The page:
But now they are losing goals again, and are not scoring enough or creating chances either - so it is hardly any wonder Koeman is being questioned.
It is obvious Everton need a centre-forward, but their failure to replace Romelu Lukaku is far from their only issue.
Phil Jagielka has long been their go-to defender but he has had injury problems and I am not sure how much longer they can rely on him to be the man to hold their backline together.
When they attack they lack ball-carriers, particularly in the wide positions, that could help them be more incisive in possession. At the moment they are far too pedestrian.
Kevin Mirallas came off the bench and did well in those areas against Brighton, including his part in the equaliser - he won the free-kick that led to Bruno's moment of madness - but I would not pin all my hopes on him making a huge difference if he was given a regular starting role.
From watching the Belgian in the five years since he joined Everton, he has not been consistently good when he has started games - he has always had a bigger impact as a substitute.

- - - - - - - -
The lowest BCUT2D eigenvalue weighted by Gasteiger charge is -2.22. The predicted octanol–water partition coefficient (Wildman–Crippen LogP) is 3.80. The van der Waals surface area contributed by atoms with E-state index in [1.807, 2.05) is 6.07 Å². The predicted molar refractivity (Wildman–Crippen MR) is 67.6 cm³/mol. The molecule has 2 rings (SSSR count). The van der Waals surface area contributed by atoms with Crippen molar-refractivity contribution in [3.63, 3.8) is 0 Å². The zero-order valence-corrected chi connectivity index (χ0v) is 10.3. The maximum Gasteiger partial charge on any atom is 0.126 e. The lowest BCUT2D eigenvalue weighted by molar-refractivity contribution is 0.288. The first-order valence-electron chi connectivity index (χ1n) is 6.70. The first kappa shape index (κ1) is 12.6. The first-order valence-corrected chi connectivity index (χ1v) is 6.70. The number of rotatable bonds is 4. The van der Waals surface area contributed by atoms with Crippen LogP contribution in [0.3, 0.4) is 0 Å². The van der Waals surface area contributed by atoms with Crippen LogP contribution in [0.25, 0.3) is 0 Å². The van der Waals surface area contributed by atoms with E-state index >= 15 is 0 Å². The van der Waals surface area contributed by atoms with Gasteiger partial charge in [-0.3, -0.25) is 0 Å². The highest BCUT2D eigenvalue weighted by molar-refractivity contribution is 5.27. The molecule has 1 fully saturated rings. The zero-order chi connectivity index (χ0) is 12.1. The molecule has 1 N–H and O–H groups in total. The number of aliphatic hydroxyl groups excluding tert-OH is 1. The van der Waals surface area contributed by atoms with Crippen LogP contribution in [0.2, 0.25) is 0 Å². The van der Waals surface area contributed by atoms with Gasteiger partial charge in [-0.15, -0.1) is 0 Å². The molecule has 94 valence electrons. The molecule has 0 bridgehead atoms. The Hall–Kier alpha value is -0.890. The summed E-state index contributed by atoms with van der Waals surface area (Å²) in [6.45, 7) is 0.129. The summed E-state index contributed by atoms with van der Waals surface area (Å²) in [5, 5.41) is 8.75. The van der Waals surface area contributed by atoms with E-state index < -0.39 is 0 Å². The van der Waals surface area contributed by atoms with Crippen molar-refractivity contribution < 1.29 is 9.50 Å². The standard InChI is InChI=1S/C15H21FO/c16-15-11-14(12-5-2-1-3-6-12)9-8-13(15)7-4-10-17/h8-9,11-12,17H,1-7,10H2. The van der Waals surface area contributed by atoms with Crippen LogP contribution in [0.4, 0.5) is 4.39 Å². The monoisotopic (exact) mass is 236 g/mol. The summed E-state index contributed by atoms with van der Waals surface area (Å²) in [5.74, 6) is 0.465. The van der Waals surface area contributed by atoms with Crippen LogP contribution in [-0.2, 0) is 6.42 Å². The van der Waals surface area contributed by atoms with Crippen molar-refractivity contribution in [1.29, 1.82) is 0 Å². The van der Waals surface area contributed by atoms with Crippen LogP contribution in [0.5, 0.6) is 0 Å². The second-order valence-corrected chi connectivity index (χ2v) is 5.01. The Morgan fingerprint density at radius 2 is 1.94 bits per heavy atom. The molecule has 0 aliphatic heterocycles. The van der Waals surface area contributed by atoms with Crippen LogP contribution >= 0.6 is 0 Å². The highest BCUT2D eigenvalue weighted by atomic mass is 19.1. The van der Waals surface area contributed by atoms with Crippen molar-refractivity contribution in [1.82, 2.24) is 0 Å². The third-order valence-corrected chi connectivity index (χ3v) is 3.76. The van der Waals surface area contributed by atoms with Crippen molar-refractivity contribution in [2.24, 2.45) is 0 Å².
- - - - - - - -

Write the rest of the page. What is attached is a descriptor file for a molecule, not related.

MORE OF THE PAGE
Ross Barkley and Aaron Lennon are injured, so Tom Davies is probably the player of that ilk who I would like to see get a bit more game-time.
Davies always looks to drive forward, with his passing or his runs and he could bring a bit of energy to a team that, by and large, has been quite lifeless.
Will we see something different against Arsenal?
Everton have not won an away league game since 21 January, and I do not see that changing any time soon.
They do not have pace or any real threat on the counter-attack that you need as a way out when you are soaking up a lot of pressure in those games.
But their home form remains strong, despite the defeat to Burnley in their last match at Goodison Park.
I was at that game and there was a negative feeling around the stadium from quite early on. Understandably, the fans got frustrated, because their team's shortcomings were there for us all to see.
On paper, Everton's next league game at home to Arsenal next Sunday is the perfect game to put things right.
The Gunners are a big club who are on the ropes a bit at the moment and are struggling away from home.
Everton beat them 2-1 under the floodlights at Goodison last season when there was a great atmosphere and in the past I would be looking at this game and thinking it is possible for the Toffees to get at Arsene Wenger's side.
We saw it happen when Arsenal went to Watford on Saturday and the Hornets used a mixture of Andre Gray's pace and Troy Deeney's physicality to open them up and rattle them a little.
But where are the Everton players that can do that? Other than Mirallas or Davies, I don't think they really have any.
I just don't get the feeling this is going to be that sort of big performance, or occasion, that Koeman badly needs.
Instead it will probably be more of the same.
Kevin Kilbane was speaking to BBC Sport's Chris Bevan.